Your new Model X can earn you extra cash without you in it, but only on Tesla’s terms.
On October 16, Tesla released a statement saying that all vehicles it produces going forward will come fully equipped with self-driving hardware.
After a data collection period during which self-driving technologies are disabled but monitor the decisions made by the driver, the company plans to fully activate the self-driving features.
The advantages of self-driving vehicles promise to be enormous. Through the use of effective, autonomous cars, human error on the road can be all but eliminated and daily commutes can be spent engaging in more productive activities. Elon Musk, CEO of Tesla Motors, equated the new hardware to a “supercomputer in [your] car.”
But before racing online to reserve one of these new vehicles, consumers should take care to read the fine print.
On the company’s website, Tesla recently made clear that “using a self-driving Tesla for car sharing and ride hailing for friends and family is fine,” but “doing so for revenue purposes will only be permissible on the Tesla Network, details of which will be released next year.”
That is, owners cannot use their vehicles to make money through services like Uber or Lyft, but will be able to add their cars to a “Tesla shared fleet” and earn revenue as their cars pick up and drop off passengers while they are away.
Tesla and Uber have continued to be rivals in the race to launch the first fully autonomous vehicles. It appears Tesla’s solution is effectively to ban its customers from working for the competition.
In his “Master Plan, Part Deux” released this July, Musk shed light on his plans for the shared fleet and explained the benefits of such a system for consumers. “You will also be able to add your car to the Tesla shared fleet just by tapping a button on the Tesla phone app and have it generate income for you while you’re at work or vacation,” he explained. His prediction is that the revenue generated in this manner could offset or even exceed monthly lease or loan costs.
“This dramatically lowers the true cost of ownership to the point where almost anyone could own a Tesla,” Musk said.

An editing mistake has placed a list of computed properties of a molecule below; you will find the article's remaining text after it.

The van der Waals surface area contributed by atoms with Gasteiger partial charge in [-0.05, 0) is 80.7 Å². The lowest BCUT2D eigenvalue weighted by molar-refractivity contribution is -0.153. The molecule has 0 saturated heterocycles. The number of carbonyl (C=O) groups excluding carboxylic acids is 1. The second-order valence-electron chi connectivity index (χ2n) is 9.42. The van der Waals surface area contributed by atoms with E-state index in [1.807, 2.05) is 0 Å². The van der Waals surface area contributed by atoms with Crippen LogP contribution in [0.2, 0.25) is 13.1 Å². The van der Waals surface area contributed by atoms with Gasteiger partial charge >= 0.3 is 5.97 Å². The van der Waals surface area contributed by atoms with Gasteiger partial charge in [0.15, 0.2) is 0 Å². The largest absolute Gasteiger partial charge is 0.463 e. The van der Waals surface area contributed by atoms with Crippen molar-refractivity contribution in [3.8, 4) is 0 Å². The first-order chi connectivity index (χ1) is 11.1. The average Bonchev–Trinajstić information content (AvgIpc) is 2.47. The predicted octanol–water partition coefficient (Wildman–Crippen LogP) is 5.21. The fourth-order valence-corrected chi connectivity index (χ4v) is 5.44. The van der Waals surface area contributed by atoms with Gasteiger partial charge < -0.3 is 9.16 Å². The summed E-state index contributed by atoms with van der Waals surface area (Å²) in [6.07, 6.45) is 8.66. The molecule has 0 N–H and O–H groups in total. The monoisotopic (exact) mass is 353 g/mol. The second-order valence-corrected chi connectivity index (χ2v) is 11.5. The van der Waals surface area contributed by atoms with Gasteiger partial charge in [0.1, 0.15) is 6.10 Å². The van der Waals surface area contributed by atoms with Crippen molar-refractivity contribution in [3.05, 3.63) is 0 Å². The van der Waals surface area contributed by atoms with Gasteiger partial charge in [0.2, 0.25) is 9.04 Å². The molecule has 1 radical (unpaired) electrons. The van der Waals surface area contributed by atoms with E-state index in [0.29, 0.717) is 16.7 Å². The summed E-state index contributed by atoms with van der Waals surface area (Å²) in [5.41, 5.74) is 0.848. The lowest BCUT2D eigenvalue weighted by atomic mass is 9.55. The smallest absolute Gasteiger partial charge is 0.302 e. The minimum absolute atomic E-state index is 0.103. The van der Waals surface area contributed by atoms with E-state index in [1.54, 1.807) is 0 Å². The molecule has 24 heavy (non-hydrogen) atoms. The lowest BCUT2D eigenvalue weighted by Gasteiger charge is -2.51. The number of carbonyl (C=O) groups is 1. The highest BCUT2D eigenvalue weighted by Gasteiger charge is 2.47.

Regardless of its potential to benefit buyers, this move raises an important question both for Tesla’s customers and the modern consumer in general: what does it mean to own property without being able to decide how to use it?
When another car company, Ferrari, asks customers not to resell its most expensive cars until after a certain point, is it impinging on their rights as owners? When a tech giant like Apple block iPhone users from downloading certain content to their devices in its “walled garden” approach to the technological ecosystem, is it degrading users’ ownership of these items?
These questions are best addressed through the understanding that ownership, and the property it applies to, are not static concepts. Definitions of property and property ownership are produced by the cultures of the societies they belong to, and they continue to evolve over time.
For example, many early civilizations regarded the land and its resources as a common good, while today the opposite is largely true. More recently, the development of the internet and various forms of digital media have forced societies to consider the meaning of intellectual property; issues such as whether parodies are examples of fair use or potential trademark infringements have continued to arise in twenty-first century America.